Jobless in America | The Nation


Jobless in America

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Nicholas von Hoffman
Nicholas von Hoffman, a veteran newspaper, radio and TV reporter and columnist, is the author, most recently, of...
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'At least we are better off than a lot of people'


My husband had a promising career ahead of him when he began with Cleary Building Corp. (pre-engineered structures, such as barns and outbuildings) as a sales specialist three years ago. After his first year with the company he was ranked number two nationally in first-year sales. But then the economy started to change. In 2007 his sales plummeted, as did his base salary, from $335 per week to $250 per week. In 2008 his base salary dropped to a dismal $200 per week, to support a family of four. Less than minimum wage.

Finally, in October, he was let go. Cleary then tried to deny his unemployment and withheld his last paycheck. We had to solicit the assistance of our local Representative, Diana Fessler, to assure his unemployment. Cleary appealed the decision once his unemployment was granted.

The worst part of this layoff is that my husband carried our family's health insurance. With my two part-time jobs, I make just over the amount allowable to put my children on Medicaid. Luckily, Ohio has a plan that if you keep your children uninsured for six months, you may be eligible for a buy-in health plan through the state. But what about those six months? Do you want your children to be uninsured for six months?

On New Year's Day I went to a party with some old college friends. I discovered that one of them had been laid off from Miller-Valentine, where he had worked for more than twenty years. He was the sole support of his family of five. I think at least we are better off than them, than a lot of people. I still have a job.


Gail Ruhkamp

Laura, Ohio



'Class war has begun'


I have been laid off since September 5. I am an electrician with IBEW union membership. Although I work from a pool of workers on an "out of work" union list, we have seen no new calls for some time. Last fall, before I was laid off, there were few wind-farm jobs available. I am a 54-year-old woman, so I feel the outlook for a decent-paying job, or any job, is growing quite dim. I am collecting unemployment, and thank God for the extension allowed by the federal government. I do have a little in savings, but I fear the day may be nearing when I must use it for monthly payments. My husband is still employed, but this could change at any time, as no one seems safe. My worst fear is not that I will have to work for a lesser wage--it is getting into trouble with my mortgage.

Who knows where tomorrow may take us? We have been truly wronged by the greed of many, the lack of good stewardship of our government, the attempts of many to continue this damage. It all turns back to greed. Corporate America no longer represents American interests, as it is owned by outside interests and the hunger for big profits. This country was built on the people's strength to revolutionize against those who wrong us, and soon this may be necessary again. Class war has begun.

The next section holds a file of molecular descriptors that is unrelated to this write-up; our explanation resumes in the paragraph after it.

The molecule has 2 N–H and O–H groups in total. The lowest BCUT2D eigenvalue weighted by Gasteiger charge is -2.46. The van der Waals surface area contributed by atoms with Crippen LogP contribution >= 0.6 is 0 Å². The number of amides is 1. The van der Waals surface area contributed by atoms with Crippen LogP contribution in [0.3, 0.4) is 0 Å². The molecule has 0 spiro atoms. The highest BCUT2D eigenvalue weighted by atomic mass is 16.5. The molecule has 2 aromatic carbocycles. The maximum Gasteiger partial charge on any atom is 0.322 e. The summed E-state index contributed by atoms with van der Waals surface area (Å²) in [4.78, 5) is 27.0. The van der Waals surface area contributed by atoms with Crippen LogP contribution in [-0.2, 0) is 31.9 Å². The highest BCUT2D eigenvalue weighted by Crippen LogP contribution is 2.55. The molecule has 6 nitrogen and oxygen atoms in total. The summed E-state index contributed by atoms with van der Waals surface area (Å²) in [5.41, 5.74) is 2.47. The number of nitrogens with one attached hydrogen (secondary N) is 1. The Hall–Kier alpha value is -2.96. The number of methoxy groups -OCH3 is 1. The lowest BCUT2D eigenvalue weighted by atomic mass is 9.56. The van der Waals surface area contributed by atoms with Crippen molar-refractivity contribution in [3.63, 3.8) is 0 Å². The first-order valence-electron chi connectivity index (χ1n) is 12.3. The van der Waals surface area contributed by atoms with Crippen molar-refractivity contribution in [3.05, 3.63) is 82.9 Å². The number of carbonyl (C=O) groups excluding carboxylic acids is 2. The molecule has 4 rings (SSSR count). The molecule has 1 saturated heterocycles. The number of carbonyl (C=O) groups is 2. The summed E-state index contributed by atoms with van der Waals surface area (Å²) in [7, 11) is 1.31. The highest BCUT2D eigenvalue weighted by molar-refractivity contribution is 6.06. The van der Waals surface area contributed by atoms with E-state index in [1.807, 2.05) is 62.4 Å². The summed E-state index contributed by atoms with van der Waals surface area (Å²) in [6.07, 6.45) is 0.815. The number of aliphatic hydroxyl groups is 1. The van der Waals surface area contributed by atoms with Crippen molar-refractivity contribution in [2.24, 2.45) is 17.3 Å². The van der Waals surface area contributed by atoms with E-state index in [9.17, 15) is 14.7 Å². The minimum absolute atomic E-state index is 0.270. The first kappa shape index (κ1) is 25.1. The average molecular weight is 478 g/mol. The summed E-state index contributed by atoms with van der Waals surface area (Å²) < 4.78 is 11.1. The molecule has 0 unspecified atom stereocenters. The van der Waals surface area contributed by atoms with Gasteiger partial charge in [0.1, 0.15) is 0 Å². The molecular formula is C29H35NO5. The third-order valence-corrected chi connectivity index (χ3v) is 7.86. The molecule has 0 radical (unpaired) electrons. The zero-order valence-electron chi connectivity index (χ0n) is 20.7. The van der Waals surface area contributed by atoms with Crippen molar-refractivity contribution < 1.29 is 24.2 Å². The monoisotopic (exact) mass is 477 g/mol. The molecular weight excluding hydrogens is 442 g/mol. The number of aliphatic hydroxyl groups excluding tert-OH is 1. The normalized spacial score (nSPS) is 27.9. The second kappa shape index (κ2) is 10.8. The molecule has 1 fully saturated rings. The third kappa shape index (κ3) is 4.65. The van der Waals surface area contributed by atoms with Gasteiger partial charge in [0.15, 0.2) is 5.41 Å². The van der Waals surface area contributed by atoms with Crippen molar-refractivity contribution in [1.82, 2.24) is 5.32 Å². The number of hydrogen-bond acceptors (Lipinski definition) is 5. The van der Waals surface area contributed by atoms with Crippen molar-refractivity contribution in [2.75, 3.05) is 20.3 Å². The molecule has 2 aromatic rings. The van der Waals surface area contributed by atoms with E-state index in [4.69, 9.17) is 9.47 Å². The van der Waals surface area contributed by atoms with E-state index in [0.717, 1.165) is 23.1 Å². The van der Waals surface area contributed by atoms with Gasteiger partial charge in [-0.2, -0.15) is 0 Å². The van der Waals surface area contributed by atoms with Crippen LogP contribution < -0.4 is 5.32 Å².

Sue Oelkers

Red Wing, Minn.



'My little McJob may go away'


After being laid off from a slowly dying biotech company at the end of 2001, I looked for a job for a year but had trouble even finding a reasonable job to apply for. My wife and I moved to Tucson in 2003, and I took the third postdoc of my career because that was what was available. I have now moved up to assistant research scientist, which is essentially super-postdoc. So far, very little grant money has come through for me, and my boss is getting squeezed, as our state government looks with glee at the idea of cutting back expenditures on all education.

Arizona is already number forty-nine in the fifty states for money spent on education. We're going for fifty. The idea of killing government and cutting taxes is still big in this largely Republican state, and Janet Napolitano, the one adult in state government to provide some moderate supervision, is gone. We're now stuck with an almost all-Republican government. As education funding gets cut, my co-workers and I get more and more nervous about losing our jobs. So, even though I'm 54, have a PhD in biochemistry from the University of Pennsylvania and twenty-five years of productive research and teaching experience in cell biology (including drug development), I am worried about losing my job, which pays about half of what the bottom-level salary is for someone with my experience--if I had a real job. Underemployment is bad enough. Now my little McJob may go away. Maybe I should retrain?


Roger Barthelson



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